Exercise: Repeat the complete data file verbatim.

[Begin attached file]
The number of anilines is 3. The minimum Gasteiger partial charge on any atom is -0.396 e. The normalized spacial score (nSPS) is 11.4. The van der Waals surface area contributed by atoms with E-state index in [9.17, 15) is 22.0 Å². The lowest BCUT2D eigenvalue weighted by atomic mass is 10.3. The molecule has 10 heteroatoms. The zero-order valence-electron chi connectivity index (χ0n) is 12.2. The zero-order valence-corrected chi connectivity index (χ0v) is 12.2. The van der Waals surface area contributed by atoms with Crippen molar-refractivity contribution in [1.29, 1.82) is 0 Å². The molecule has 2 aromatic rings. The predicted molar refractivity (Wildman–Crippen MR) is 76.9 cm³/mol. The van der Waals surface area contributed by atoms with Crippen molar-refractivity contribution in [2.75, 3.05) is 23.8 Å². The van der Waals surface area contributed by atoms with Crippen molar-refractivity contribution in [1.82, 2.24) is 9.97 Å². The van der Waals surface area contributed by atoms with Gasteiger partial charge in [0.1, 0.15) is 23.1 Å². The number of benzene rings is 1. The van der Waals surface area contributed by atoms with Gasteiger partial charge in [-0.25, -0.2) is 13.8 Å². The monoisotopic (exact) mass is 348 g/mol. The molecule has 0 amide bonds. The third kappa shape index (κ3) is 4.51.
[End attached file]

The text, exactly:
The number of anilines is 3. The minimum Gasteiger partial charge on any atom is -0.396 e. The normalized spacial score (nSPS) is 11.4. The van der Waals surface area contributed by atoms with E-state index in [9.17, 15) is 22.0 Å². The lowest BCUT2D eigenvalue weighted by atomic mass is 10.3. The molecule has 10 heteroatoms. The zero-order valence-electron chi connectivity index (χ0n) is 12.2. The zero-order valence-corrected chi connectivity index (χ0v) is 12.2. The van der Waals surface area contributed by atoms with Crippen molar-refractivity contribution in [1.29, 1.82) is 0 Å². The molecule has 2 aromatic rings. The predicted molar refractivity (Wildman–Crippen MR) is 76.9 cm³/mol. The van der Waals surface area contributed by atoms with Crippen molar-refractivity contribution in [2.75, 3.05) is 23.8 Å². The van der Waals surface area contributed by atoms with Crippen molar-refractivity contribution in [1.82, 2.24) is 9.97 Å². The van der Waals surface area contributed by atoms with Gasteiger partial charge in [0.1, 0.15) is 23.1 Å². The number of benzene rings is 1. The van der Waals surface area contributed by atoms with Gasteiger partial charge in [-0.25, -0.2) is 13.8 Å². The monoisotopic (exact) mass is 348 g/mol. The molecule has 0 amide bonds. The third kappa shape index (κ3) is 4.51.